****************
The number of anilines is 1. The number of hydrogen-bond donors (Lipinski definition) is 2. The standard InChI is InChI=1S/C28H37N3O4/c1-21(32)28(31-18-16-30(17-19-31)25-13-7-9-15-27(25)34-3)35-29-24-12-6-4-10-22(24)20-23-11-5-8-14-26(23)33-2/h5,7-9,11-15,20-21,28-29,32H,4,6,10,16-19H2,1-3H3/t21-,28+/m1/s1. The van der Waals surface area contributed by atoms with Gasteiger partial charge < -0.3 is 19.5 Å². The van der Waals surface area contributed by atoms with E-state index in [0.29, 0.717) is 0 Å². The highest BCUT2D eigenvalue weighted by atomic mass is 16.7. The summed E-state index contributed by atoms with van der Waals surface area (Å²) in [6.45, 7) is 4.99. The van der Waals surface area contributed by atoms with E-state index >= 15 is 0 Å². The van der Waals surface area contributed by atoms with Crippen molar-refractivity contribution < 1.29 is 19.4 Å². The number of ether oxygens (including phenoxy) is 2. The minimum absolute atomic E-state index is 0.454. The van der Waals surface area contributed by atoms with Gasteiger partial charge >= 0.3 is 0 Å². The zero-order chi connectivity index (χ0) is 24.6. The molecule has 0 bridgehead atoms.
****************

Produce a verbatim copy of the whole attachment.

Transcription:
The number of anilines is 1. The number of hydrogen-bond donors (Lipinski definition) is 2. The standard InChI is InChI=1S/C28H37N3O4/c1-21(32)28(31-18-16-30(17-19-31)25-13-7-9-15-27(25)34-3)35-29-24-12-6-4-10-22(24)20-23-11-5-8-14-26(23)33-2/h5,7-9,11-15,20-21,28-29,32H,4,6,10,16-19H2,1-3H3/t21-,28+/m1/s1. The van der Waals surface area contributed by atoms with Gasteiger partial charge < -0.3 is 19.5 Å². The van der Waals surface area contributed by atoms with E-state index in [0.29, 0.717) is 0 Å². The highest BCUT2D eigenvalue weighted by atomic mass is 16.7. The summed E-state index contributed by atoms with van der Waals surface area (Å²) in [6.45, 7) is 4.99. The van der Waals surface area contributed by atoms with E-state index >= 15 is 0 Å². The van der Waals surface area contributed by atoms with Crippen molar-refractivity contribution < 1.29 is 19.4 Å². The number of ether oxygens (including phenoxy) is 2. The minimum absolute atomic E-state index is 0.454. The van der Waals surface area contributed by atoms with Gasteiger partial charge >= 0.3 is 0 Å². The zero-order chi connectivity index (χ0) is 24.6. The molecule has 0 bridgehead atoms.